Sunday, 8 January 2017

Turning Madness - Probably the Best Ever!

Tronc Commun 4
The plague that afflicted me has started to wane - I basically spent the best part of 2 weeks in bed and barely ate or drank anything and consequently lost quite a bit of weight. I now weigh less than I did when I got married 22½ years ago - I bet there are very few men who can claim that! Unfortunately the illness has prevented me from doing any significant puzzling and even though I am back at work, I am so knackered when I get home that I haven't managed much puzzling since. I also am extremely sleep deprived - first, a week or so of coughing at night and now Mrs S has converted the HeBola into the far more virulent SheBola and she has basically coughed continuously ALL night for the last 5 days. My puzzling strength has left me! This is one of the reasons that if you have attempted to correspond with me recently I have failed to reply - I am quite behind in my emails but will hopefully catch up in the next few weeks. There have, however, been a couple of toys that kept me occupied at the tail end of 2016.

Just before New Year I received another lovely package from Brian Menold. Inside was a lovely copy of his wooden Puzzle crafting crafting book (nicely signed) and the puzzle above which I just could not resist! It is Tronc Commun 4, another fantastic design by Gregory Benedetti). I have quite a few of Gregory's puzzles from various craftsmen and the overwhelming feature of his designs are that they require some very special and interesting moves - it may be coordinate motion or unexpected rotations but always something unusual. So with a fairly mundane level description of, I knew that this was going to be something very special.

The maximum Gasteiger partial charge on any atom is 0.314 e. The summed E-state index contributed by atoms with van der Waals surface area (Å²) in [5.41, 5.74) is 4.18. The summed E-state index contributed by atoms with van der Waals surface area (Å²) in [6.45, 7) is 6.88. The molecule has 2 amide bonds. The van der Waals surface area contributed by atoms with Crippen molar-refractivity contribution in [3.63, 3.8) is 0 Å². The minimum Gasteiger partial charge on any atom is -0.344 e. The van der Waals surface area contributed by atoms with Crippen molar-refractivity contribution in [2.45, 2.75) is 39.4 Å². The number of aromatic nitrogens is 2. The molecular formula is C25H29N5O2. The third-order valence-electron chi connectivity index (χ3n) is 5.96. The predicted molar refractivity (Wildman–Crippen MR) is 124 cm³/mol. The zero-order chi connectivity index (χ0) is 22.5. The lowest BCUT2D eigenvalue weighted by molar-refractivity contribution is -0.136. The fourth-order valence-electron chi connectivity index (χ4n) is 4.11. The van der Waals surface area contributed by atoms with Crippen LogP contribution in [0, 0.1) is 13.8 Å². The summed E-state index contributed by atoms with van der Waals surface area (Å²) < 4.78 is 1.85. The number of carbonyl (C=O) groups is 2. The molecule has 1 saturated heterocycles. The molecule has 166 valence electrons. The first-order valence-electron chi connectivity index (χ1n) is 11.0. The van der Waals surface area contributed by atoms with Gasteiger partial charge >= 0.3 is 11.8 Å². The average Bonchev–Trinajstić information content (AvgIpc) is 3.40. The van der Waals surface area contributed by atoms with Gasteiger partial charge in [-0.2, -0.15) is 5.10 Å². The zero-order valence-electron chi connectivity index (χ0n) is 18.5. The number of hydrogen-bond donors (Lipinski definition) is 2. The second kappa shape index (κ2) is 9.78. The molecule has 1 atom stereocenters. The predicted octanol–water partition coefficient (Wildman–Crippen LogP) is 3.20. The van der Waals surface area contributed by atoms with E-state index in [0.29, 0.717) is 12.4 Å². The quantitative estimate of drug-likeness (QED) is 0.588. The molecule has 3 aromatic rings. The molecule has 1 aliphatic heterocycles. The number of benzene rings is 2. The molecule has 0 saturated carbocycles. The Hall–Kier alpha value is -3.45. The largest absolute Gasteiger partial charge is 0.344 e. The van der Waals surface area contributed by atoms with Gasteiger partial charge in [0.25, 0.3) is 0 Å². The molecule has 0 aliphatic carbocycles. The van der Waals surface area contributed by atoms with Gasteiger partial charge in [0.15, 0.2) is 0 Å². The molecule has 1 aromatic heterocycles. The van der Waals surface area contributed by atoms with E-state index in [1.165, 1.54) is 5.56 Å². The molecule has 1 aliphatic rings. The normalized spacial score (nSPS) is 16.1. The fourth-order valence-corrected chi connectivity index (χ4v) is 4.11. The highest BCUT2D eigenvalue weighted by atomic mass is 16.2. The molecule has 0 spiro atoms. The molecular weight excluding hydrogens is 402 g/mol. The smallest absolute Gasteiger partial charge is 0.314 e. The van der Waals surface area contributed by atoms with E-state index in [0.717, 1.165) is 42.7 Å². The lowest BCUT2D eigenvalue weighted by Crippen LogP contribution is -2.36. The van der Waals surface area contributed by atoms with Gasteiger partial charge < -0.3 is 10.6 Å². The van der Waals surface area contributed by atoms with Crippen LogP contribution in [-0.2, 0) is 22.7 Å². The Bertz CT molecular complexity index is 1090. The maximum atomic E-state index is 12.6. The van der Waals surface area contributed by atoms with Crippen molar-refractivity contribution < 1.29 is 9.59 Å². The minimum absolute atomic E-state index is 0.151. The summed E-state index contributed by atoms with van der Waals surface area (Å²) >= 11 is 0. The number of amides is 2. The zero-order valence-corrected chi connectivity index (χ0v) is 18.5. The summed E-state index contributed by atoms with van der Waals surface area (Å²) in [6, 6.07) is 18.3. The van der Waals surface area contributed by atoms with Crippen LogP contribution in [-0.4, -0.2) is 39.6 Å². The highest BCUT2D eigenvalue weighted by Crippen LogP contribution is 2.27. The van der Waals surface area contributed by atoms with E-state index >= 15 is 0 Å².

Now, I had helped Bernhard Schweitzer produce his seminal series of articles on "Turning Interlocking Cubes" for the CFF journal a few years ago and remembered that he had waxed lyrical about the Tronc Commun 1-3 puzzles and at that time he had actually made me a basic copy of the version 3 for my collection and I recall even after several years how incredibly amazing and special the solution had been: